Then he told me that I tried to call the play, but my speech was slurred. The play was I-pro something and all I could get out was the I. On the next play, I threw into double coverage and my pass was intercepted. I'm told I ran up to one of our linemen after the play and asked, "So are we on offense or defense now?" And they were like, "Are you serious?"

    Tom Zbikowski's high school career ended with a 17-16 loss to Prospect.
    I don't remember any of this. After the defense held, I guess I went back to quarterback and threw another interception -- this time into triple coverage. The coaches then knew something was wrong. They pulled me.

    Sunday afternoon I watched the game tape and it was scary. It was like I was watching it for the first time. I was wobbling and stumbling and making stupid decisions. On Prospect's go-ahead touchdown, I basically stood there and let the quarterback go by. When the camera zoomed in on my face, I looked lost.

    Even when they took me out of the game, though, all I wanted to do was get back in. One of the first memories I do have is the trainers asking me what my name was, where I was and who we were playing. I was confused so I asked my neighbor, Todd Burkoth, for the answers. Every time they asked me a question, he'd whisper the answer.

    I kept pacing, running, doing pushups, answering questions, trying everything I could to convince them I could play. Even though my mind was a mess, I knew I had to get on the field. At one point, my friend Scott Klein ran over and asked, "Tommy, what did we do when we were younger?" I'm like, "Play Batman and Robin." Then he goes, "What did this team do to us last year?" And I said, "Beat us twice." And he goes, "See Doc, he remembers stuff from third grade. He's ready to go."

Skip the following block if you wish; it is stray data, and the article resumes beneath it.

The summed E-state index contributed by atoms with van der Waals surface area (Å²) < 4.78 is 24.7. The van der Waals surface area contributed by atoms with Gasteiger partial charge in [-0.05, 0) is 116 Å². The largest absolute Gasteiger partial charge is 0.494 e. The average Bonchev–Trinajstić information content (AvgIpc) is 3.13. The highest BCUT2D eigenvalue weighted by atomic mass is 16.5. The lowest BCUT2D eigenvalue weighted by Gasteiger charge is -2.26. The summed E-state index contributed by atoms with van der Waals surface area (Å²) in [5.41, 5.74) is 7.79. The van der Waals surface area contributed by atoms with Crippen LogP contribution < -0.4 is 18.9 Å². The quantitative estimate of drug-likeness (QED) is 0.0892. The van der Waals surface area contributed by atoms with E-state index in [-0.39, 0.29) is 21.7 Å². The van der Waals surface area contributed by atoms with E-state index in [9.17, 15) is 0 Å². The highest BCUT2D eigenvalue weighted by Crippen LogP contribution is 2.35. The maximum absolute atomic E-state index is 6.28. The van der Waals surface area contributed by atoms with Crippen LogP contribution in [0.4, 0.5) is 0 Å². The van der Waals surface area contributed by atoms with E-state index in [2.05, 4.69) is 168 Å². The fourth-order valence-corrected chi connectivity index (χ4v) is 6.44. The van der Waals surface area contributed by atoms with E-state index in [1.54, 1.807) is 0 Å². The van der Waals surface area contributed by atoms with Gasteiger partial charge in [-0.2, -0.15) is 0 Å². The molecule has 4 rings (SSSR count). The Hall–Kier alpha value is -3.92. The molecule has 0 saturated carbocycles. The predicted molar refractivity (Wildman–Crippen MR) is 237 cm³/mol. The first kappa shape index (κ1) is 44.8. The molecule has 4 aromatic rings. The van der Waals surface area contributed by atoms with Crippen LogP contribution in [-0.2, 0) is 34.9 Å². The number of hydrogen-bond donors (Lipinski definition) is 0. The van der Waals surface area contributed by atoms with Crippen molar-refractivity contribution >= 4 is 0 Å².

When I finally stepped back on the field with about four minutes left in the game, the stadium erupted. Usually I don't pay attention to that stuff, but I had the chills. Trailing 17-14, we stopped them on defense, marched down the field, and then I fumbled.

    It was a first loss since the quarterfinals of the state playoffs a year earlier, when we also lost to Prospect.

    Needless to say, I haven't thought a whole lot about recruiting in the past couple weeks, but I'm sure that will change from here on out. A couple neat things did happen since the last diary, though. A little over a week ago, Notre Dame head football coach Tyrone Willingham called. I spoke with him at Notre Dame football camp and during my unofficial visit, but that was the first time he had ever called me at home. He wanted me to know that they're still thinking of me in South Bend. So that was very cool.

    I also got a great package from the Naval Academy that included about 10 handwritten letters. And Iowa coach Kirk Ferentz called after they beat Northwestern.

    As for what lies ahead, I'm going to take about two weeks off and then get back to the weight room. On Sunday morning, I woke up and watched the movie "Raging Bull," one of the standing classics in our house. It really helped put things in perspective.

    The message: some things just aren't meant to be. No matter how good your team is, sometimes you're destined for that one bad game. Even when you play your hardest, even when you give your best, you can lose.